October 6, 2013: U.S. Secretary of State John Kerry speaks to officials during a visit to a tuna packaging factory in Bali, Indonesia. (AP Photo)
U.S. Secretary of State John Kerry praised Syrian President Bashar al-Assad Monday, saying that news that international disarmament experts had begun dismantling and destroying Syria's chemical weapons arsenal and the equipment used to produce it represented "a good beginning," and Assad deserved credit for honoring the terms of a deal reached last month to secure and destroy the regime's weapons.
Kerry was speaking at a joint news conference in Bali, alongside Russian Foreign Minister Sergey Lavrov. The U.S. and Russia held their first high-level talks on the sidelines of an economic summit to discuss Syria, as well as the onset of an apparent warming between Iran and the West.
Kerry said the United States and Russia were "very pleased" with the progress made so far in destroying Syria's chemical weapons stocks, but added that Assad needed to continue to comply with U.N. demands.
Kerry also said that he and Lavrov had agreed to press the U.N. to set a date for a Syrian peace conference sometime in the second week of November.
International disarmament inspectors began work Sunday to destroy Syria's estimated 1,000-ton stockpile of chemical weapons. They're working against a Nov. 1 deadline set by the United Nations last month to destroy the Assad government's capability to produce the weapons.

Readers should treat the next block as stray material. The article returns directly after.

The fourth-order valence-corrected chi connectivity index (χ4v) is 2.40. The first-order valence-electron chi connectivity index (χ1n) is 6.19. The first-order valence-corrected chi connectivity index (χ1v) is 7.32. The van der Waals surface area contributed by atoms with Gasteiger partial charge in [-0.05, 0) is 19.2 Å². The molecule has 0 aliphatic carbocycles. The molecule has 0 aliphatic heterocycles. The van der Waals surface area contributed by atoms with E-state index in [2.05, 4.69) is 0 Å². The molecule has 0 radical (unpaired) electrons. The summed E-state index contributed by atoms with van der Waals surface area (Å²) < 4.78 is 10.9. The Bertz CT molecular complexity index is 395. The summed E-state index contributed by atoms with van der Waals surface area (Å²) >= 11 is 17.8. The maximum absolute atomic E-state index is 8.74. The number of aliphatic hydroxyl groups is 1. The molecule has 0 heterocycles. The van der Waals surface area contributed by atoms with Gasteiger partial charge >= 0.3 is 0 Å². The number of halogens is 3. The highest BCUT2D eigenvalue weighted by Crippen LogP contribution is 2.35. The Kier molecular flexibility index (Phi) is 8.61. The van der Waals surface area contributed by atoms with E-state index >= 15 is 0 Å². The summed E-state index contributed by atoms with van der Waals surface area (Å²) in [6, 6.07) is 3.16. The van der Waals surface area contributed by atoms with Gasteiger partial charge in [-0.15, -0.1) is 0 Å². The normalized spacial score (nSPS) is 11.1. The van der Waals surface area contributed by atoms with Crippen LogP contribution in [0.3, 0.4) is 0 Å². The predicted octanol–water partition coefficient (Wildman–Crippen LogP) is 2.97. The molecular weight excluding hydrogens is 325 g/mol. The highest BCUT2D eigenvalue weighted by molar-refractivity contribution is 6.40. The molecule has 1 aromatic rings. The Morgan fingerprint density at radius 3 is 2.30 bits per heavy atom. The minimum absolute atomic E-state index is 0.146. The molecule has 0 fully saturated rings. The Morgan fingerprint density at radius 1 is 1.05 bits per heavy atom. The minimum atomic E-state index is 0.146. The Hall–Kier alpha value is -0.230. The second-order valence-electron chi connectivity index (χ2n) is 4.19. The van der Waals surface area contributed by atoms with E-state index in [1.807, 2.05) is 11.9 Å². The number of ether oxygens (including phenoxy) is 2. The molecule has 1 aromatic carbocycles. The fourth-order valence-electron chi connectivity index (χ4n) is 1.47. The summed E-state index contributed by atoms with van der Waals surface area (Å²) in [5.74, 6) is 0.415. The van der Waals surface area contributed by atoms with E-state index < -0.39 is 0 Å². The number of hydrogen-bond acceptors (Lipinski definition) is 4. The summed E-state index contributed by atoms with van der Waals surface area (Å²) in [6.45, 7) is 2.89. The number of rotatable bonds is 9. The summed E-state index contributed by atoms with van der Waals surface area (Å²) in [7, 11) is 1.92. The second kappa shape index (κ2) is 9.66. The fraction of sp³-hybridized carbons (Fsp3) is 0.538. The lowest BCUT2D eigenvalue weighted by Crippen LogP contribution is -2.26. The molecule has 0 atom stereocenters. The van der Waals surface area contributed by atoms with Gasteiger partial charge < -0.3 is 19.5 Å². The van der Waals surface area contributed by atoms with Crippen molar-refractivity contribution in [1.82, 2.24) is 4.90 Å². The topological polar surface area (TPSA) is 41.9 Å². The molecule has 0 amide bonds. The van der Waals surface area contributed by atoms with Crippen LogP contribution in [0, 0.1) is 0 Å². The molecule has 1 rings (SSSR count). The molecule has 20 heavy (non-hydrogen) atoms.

Kerry and Lavrov also discussed Iran and its nuclear program. Officials from the five permanent members of the U.N. Security Council -- the U.S., China, the Russian Federation, France and the United Kingdom -- and Germany will meet with representatives from Iran in Geneva on Oct. 15 to hold renewed talks on Iran's nuclear program.
Tehran insists its nuclear program is peaceful and says it is enriching uranium to levels needed for medical isotopes and reactor fuel.
Western powers, including the U.S., fear Iran is trying to build a nuclear bomb and have imposed crippling economic sanctions to encourage Iran to curb its enrichment program.
GENEVA (Reuters) - In 13 countries around the world, all of them Muslim, people who openly espouse atheism or reject the official state religion of Islam face execution under the law, according to a detailed study issued on Tuesday.
And beyond the Islamic nations, even some of the West's apparently most democratic governments at best discriminate against citizens who have no belief in a god and at worst can jail them for offences dubbed blasphemy, it said.
The study, The Freethought Report 2013, was issued by the International Humanist and Ethical Union (IHEU), a global body uniting atheists, agnostics and other religious skeptics, to mark United Nations' Human Rights Day on Tuesday.